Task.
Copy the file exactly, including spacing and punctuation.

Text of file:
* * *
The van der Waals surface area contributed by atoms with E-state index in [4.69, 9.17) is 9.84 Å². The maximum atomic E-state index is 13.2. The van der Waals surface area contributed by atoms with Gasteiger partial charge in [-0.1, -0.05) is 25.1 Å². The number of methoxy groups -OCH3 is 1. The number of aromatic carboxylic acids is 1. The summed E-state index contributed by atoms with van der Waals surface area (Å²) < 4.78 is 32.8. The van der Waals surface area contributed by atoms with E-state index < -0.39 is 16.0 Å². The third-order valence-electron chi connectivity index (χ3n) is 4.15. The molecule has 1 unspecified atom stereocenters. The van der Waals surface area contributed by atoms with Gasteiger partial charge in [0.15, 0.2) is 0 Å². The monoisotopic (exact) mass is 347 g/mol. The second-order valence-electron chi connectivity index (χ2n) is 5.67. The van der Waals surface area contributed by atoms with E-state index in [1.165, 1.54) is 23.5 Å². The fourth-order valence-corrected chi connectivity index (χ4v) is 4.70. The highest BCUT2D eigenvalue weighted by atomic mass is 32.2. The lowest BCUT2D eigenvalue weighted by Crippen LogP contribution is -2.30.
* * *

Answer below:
The van der Waals surface area contributed by atoms with E-state index in [4.69, 9.17) is 9.84 Å². The maximum atomic E-state index is 13.2. The van der Waals surface area contributed by atoms with Gasteiger partial charge in [-0.1, -0.05) is 25.1 Å². The number of methoxy groups -OCH3 is 1. The number of aromatic carboxylic acids is 1. The summed E-state index contributed by atoms with van der Waals surface area (Å²) < 4.78 is 32.8. The van der Waals surface area contributed by atoms with E-state index < -0.39 is 16.0 Å². The third-order valence-electron chi connectivity index (χ3n) is 4.15. The molecule has 1 unspecified atom stereocenters. The van der Waals surface area contributed by atoms with Gasteiger partial charge in [0.15, 0.2) is 0 Å². The monoisotopic (exact) mass is 347 g/mol. The second-order valence-electron chi connectivity index (χ2n) is 5.67. The van der Waals surface area contributed by atoms with E-state index in [1.165, 1.54) is 23.5 Å². The fourth-order valence-corrected chi connectivity index (χ4v) is 4.70. The highest BCUT2D eigenvalue weighted by atomic mass is 32.2. The lowest BCUT2D eigenvalue weighted by Crippen LogP contribution is -2.30.